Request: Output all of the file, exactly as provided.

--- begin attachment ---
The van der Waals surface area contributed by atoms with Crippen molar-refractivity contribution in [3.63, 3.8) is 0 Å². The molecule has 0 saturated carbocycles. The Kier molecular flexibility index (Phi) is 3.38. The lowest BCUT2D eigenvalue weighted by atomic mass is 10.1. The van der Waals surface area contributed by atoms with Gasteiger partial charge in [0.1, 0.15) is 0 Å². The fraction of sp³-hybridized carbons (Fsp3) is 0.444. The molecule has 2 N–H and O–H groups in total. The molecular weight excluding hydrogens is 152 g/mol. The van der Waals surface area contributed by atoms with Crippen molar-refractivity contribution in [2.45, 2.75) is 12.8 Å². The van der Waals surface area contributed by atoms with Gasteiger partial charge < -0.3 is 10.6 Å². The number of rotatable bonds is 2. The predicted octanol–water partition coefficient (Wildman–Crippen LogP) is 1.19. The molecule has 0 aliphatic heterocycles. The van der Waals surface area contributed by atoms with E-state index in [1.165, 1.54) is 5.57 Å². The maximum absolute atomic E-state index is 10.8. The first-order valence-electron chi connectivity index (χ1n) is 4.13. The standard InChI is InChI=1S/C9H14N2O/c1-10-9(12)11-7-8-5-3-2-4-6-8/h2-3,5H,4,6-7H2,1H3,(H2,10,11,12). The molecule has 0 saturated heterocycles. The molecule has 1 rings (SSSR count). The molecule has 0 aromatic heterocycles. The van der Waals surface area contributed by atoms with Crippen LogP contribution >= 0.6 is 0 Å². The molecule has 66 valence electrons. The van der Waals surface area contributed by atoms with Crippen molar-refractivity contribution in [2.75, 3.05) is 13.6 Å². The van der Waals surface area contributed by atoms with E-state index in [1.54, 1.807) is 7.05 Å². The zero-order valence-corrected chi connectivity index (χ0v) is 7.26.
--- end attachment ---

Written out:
The van der Waals surface area contributed by atoms with Crippen molar-refractivity contribution in [3.63, 3.8) is 0 Å². The molecule has 0 saturated carbocycles. The Kier molecular flexibility index (Phi) is 3.38. The lowest BCUT2D eigenvalue weighted by atomic mass is 10.1. The van der Waals surface area contributed by atoms with Gasteiger partial charge in [0.1, 0.15) is 0 Å². The fraction of sp³-hybridized carbons (Fsp3) is 0.444. The molecule has 2 N–H and O–H groups in total. The molecular weight excluding hydrogens is 152 g/mol. The van der Waals surface area contributed by atoms with Crippen molar-refractivity contribution in [2.45, 2.75) is 12.8 Å². The van der Waals surface area contributed by atoms with Gasteiger partial charge < -0.3 is 10.6 Å². The number of rotatable bonds is 2. The predicted octanol–water partition coefficient (Wildman–Crippen LogP) is 1.19. The molecule has 0 aliphatic heterocycles. The van der Waals surface area contributed by atoms with E-state index in [1.165, 1.54) is 5.57 Å². The maximum absolute atomic E-state index is 10.8. The first-order valence-electron chi connectivity index (χ1n) is 4.13. The standard InChI is InChI=1S/C9H14N2O/c1-10-9(12)11-7-8-5-3-2-4-6-8/h2-3,5H,4,6-7H2,1H3,(H2,10,11,12). The molecule has 0 saturated heterocycles. The molecule has 1 rings (SSSR count). The molecule has 0 aromatic heterocycles. The van der Waals surface area contributed by atoms with Crippen LogP contribution >= 0.6 is 0 Å². The molecule has 66 valence electrons. The van der Waals surface area contributed by atoms with Crippen molar-refractivity contribution in [2.75, 3.05) is 13.6 Å². The van der Waals surface area contributed by atoms with E-state index in [1.54, 1.807) is 7.05 Å². The zero-order valence-corrected chi connectivity index (χ0v) is 7.26.